Turning data into targets must become quicker to sustain the Air Force’s advantage in future combat, Air Combat Command boss Gen. Hawk Carlisle said, speaking at AWS16 on Wednesday. “A future? that I could see would be automatically generated air tasking orders that drop down, taking all the sensor data from everywhere” and feeding it directly to the pilot to engage the target directly. Instead of the linear chain from satellites and remotely piloted aircraft, through ground stations, intel analysts, operations centers, and finally onto the combatant, the Air Force needs to move toward “sensor fusion,” Carlisle said. “We have to get past that” to be able to take everything from “subsurface to on orbit,” automatically piece it together, and “put it into the warfighter’s hands in a way that … now they become the decision-makers.” The ability to find a target and strike it before the adversary has time to react allows airpower to “take dramatic control” of the engagement, he said.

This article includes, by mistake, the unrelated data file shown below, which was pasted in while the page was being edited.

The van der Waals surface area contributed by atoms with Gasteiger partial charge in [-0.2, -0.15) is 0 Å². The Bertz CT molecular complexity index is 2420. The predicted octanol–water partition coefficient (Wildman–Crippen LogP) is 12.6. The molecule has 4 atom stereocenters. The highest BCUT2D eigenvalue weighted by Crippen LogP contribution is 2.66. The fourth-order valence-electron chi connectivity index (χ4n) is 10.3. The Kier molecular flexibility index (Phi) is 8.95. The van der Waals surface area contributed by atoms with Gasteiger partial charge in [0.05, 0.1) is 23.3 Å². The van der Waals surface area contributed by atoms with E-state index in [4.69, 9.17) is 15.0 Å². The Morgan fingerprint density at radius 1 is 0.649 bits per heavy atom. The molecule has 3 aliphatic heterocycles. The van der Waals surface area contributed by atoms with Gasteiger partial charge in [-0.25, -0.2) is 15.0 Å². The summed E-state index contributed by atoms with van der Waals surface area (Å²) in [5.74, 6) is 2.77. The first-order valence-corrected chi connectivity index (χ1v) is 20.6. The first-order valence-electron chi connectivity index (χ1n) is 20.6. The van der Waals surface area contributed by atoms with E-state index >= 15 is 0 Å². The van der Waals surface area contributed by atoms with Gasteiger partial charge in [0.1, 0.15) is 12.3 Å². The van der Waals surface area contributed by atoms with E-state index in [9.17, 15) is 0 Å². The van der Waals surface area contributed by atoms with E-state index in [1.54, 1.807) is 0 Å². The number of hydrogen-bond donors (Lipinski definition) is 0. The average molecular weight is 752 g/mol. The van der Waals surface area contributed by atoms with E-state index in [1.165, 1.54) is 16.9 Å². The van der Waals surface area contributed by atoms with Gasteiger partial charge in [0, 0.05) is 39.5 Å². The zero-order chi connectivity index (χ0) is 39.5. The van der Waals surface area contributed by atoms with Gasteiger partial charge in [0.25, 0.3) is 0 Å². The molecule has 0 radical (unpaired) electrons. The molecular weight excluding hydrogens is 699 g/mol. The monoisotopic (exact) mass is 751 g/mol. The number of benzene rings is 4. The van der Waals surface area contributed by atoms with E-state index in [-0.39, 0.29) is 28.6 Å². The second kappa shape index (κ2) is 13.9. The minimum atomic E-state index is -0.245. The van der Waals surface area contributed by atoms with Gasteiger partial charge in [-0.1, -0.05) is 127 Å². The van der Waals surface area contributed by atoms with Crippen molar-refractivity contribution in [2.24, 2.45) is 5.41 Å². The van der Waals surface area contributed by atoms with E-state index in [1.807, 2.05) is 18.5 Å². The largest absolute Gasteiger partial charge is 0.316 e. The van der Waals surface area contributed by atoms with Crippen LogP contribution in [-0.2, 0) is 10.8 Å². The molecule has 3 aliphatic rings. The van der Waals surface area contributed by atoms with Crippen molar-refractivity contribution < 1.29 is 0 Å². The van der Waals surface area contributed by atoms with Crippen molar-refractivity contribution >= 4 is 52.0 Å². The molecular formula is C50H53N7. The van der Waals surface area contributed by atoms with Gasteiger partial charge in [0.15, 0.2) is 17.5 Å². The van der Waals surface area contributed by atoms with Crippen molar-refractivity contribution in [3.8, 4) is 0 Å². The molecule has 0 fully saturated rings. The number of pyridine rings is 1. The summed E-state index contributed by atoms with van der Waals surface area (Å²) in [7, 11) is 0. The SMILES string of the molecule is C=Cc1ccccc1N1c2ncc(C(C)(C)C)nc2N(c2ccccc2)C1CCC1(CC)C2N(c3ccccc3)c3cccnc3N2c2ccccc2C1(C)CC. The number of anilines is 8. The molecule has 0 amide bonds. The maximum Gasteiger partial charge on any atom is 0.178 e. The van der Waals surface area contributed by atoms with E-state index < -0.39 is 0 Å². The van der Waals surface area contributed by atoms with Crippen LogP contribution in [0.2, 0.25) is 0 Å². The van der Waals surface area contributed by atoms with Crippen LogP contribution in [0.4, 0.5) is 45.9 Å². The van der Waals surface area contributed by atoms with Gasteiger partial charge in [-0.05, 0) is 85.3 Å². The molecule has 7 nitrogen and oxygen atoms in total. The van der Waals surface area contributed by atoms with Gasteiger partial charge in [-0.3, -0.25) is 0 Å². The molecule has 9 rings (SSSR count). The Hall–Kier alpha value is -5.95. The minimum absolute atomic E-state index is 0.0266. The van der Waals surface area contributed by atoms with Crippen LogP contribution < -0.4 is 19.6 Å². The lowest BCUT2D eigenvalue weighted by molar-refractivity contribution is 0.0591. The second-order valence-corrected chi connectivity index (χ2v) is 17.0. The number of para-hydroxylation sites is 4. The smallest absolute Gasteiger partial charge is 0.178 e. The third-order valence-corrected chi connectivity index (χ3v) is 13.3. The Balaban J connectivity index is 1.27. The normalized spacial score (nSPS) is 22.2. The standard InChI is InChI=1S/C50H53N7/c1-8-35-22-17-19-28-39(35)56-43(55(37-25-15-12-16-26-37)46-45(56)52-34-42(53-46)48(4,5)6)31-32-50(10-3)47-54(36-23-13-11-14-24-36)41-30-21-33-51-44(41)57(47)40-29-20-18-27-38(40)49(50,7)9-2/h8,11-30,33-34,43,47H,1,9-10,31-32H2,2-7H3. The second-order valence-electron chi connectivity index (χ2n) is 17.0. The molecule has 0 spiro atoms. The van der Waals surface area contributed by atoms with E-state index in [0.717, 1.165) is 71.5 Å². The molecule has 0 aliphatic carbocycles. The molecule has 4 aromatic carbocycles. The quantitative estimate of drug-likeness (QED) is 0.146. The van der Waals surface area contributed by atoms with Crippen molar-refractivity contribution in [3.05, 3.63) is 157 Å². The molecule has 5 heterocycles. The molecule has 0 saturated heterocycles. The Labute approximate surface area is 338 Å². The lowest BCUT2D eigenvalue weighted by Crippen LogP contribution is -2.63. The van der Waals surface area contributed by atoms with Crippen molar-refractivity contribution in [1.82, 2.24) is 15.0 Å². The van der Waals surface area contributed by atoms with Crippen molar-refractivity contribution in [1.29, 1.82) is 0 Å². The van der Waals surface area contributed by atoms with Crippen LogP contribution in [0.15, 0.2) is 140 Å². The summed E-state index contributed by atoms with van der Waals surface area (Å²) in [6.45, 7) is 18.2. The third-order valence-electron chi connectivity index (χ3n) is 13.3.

The Air Force overall reduced its size by 120 aircraft in fiscal year 2021, but kept about the same number of fighter, bomber and attack aircraft, according to data supplied by the service. The F-35 fleet saw the biggest increase while the B-1B bomber fleet saw the largest decline.